However evocative, Hawaiian music can still be mystifying to the uninitiated ear. Yet it resonates around the world. Today’s artists—from Henry "The Wild Hawaiian" Kapono and Kawika Kahiapo to Taimane Gardner and Paula Fuga—credit their predecessors for perpetuating Hawaiian music tradition.
“Hawaiian music is my culture and the soul of the Islands,” said Kapono, who plays on Sundays at Duke's Waikiki. “Hawaiian music today is inspired by the masters and carried forward by a new generation of talented young artists.”
With all the fame and fortune that the ukulele has brought him, Shimabukuro quips that he literally and figuratively "picked" a good instrument. The ukulele has gained much more street cred and moved light years away from Tiny Tim tiptoeing through the tulips, thanks to the Honolulu native.
"I think, though, I've just scratched the tip of the surface with the ukulele," he said "It's a young instrument in terms of exposure but it's old in age, dating back to the late 1800s; it has tons of room to grow and so much potential."
Taimane translates to diamond in Samoan and perfectly reflects the different facets of this musician's nature. Whether delicately finger-picking through Bach or radically ripping through Led Zeppelin, Gardner has the ability to morph genres—from classical to rock to Flamenco.
The Brothers Cazimero
A trip to Hawaii wouldn’t be complete without hearing “Home on the Islands” by renowned musicians—The Brothers Cazimero. With Robert on bass and Roland on 12-string guitar, the Cazimeros continue the legacy of contemporary Hawaiian music. They are consummate performers who have attained a level of success unrivaled by any artist.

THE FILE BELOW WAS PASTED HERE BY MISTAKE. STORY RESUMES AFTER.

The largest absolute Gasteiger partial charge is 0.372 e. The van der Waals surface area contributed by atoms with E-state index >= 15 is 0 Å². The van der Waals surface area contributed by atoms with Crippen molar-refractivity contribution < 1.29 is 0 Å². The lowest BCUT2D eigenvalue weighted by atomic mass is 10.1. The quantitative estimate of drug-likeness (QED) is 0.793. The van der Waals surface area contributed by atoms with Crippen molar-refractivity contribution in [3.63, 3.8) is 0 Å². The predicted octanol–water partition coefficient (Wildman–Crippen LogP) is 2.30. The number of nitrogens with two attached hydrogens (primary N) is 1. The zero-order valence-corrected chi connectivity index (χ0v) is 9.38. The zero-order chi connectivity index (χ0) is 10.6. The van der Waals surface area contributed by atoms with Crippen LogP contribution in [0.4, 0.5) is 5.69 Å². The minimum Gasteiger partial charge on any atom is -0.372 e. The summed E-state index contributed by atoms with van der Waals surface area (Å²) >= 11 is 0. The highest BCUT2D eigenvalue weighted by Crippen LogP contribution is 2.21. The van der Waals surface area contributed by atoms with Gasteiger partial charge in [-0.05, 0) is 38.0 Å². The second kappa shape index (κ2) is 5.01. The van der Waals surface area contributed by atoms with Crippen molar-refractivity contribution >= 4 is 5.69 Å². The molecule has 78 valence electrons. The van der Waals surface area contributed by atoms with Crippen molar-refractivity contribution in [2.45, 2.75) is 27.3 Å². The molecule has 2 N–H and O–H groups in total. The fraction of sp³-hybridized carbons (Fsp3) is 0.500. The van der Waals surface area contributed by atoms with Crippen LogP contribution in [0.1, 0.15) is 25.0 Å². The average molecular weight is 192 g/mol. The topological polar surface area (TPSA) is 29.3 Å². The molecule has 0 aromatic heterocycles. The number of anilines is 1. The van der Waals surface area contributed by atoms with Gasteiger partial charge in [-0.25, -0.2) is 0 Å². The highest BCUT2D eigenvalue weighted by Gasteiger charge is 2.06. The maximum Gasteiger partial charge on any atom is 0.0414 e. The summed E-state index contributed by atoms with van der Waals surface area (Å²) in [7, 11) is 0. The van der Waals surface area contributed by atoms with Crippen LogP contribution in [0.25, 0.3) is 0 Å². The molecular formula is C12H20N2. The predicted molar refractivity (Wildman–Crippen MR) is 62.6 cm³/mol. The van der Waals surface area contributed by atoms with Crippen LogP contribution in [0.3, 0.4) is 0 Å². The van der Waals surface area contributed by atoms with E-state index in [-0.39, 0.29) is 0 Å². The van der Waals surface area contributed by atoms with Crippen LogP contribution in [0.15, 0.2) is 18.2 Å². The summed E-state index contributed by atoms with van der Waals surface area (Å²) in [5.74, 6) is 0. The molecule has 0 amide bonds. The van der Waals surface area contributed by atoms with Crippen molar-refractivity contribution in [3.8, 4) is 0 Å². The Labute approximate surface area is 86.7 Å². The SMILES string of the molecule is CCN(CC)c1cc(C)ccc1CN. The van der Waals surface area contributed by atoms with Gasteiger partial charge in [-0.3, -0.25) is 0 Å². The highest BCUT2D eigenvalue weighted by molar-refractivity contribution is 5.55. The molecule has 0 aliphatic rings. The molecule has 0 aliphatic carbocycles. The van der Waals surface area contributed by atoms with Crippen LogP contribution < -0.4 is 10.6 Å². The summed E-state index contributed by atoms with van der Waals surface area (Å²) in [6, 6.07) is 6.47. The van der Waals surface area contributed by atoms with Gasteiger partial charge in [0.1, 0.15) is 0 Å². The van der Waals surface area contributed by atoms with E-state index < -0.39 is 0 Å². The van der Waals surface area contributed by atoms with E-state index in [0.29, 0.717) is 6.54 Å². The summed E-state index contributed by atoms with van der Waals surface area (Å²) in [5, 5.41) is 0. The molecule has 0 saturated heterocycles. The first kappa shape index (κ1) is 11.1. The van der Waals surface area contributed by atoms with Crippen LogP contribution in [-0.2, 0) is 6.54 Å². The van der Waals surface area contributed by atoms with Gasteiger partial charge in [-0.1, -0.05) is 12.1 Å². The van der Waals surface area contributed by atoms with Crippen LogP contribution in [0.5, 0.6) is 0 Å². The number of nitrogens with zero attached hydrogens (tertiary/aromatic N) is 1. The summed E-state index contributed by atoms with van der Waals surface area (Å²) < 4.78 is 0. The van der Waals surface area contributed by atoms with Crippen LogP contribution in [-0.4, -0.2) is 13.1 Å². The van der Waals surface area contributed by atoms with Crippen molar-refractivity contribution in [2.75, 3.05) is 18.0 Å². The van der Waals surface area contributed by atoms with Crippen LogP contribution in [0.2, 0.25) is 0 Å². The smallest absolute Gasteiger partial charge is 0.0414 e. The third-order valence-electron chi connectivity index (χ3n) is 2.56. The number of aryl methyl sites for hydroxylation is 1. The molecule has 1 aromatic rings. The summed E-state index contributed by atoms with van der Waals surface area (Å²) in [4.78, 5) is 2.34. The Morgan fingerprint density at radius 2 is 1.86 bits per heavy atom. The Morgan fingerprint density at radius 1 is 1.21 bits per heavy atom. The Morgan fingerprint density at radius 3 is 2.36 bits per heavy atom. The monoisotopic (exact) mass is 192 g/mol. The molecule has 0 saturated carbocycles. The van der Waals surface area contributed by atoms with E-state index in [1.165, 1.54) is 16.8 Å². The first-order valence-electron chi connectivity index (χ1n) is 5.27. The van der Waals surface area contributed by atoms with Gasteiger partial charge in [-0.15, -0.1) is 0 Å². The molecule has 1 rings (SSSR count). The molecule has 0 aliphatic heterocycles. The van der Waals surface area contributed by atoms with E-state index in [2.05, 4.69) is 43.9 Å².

She picked up her first ukulele when she was 11 years old and has been strumming to success ever since. In Paiva’s hands, the ukulele moves from slow to rapid-fire, jazz to pop and Latin to world beat.
"Uncle Willie K." has been deemed the Hawaiian Jimi Hendrix for his tenacity on stage and extensive influence on contemporary Hawaiian music. Anyone who has heard him live can attest that he’s the chameleon of Hawaii, with a vocal repertoire of blues, jazz, reggae, rock ’n’ roll, country, Hawaiian and even opera.
An avante-garde composer known for taking slack-key to the next level, this Oahu native combines jazz, rock, classical, folk, bluegrass and Hawaiian sounds and presents a new genre: slack rock. His remarkable skills on the guitar and personable demeanor have led him to contribute to two Grammy-nominated albums and a stage in front of former President Barack Obama at the White House in 2009.
Powerful vocals, meaningful lyrics and lilting melodies have earned Fuga widespread critical praise. She is a musician on a mission to help share the Hawaiian culture, spreading the thoughtful and evocative voice of the Hawaiian people across the world.